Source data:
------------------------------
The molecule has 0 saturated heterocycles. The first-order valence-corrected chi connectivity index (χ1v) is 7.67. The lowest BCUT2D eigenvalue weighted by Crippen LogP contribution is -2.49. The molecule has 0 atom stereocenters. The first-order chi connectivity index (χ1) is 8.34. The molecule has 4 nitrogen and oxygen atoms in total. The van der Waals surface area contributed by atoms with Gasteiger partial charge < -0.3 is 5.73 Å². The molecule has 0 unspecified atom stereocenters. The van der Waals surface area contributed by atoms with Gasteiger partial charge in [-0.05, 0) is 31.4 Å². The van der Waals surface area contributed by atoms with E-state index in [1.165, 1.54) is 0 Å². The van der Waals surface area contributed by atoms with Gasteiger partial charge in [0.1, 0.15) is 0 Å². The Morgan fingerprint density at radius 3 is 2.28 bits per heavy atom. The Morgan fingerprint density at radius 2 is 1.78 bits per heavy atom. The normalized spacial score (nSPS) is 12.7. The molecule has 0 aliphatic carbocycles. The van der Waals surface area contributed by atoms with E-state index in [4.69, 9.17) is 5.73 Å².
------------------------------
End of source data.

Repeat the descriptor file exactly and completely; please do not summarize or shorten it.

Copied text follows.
The molecule has 0 saturated heterocycles. The first-order valence-corrected chi connectivity index (χ1v) is 7.67. The lowest BCUT2D eigenvalue weighted by Crippen LogP contribution is -2.49. The molecule has 0 atom stereocenters. The first-order chi connectivity index (χ1) is 8.34. The molecule has 4 nitrogen and oxygen atoms in total. The van der Waals surface area contributed by atoms with Gasteiger partial charge < -0.3 is 5.73 Å². The molecule has 0 unspecified atom stereocenters. The van der Waals surface area contributed by atoms with Gasteiger partial charge in [-0.05, 0) is 31.4 Å². The van der Waals surface area contributed by atoms with E-state index in [1.165, 1.54) is 0 Å². The van der Waals surface area contributed by atoms with Gasteiger partial charge in [0.1, 0.15) is 0 Å². The Morgan fingerprint density at radius 3 is 2.28 bits per heavy atom. The Morgan fingerprint density at radius 2 is 1.78 bits per heavy atom. The normalized spacial score (nSPS) is 12.7. The molecule has 0 aliphatic carbocycles. The van der Waals surface area contributed by atoms with E-state index in [4.69, 9.17) is 5.73 Å².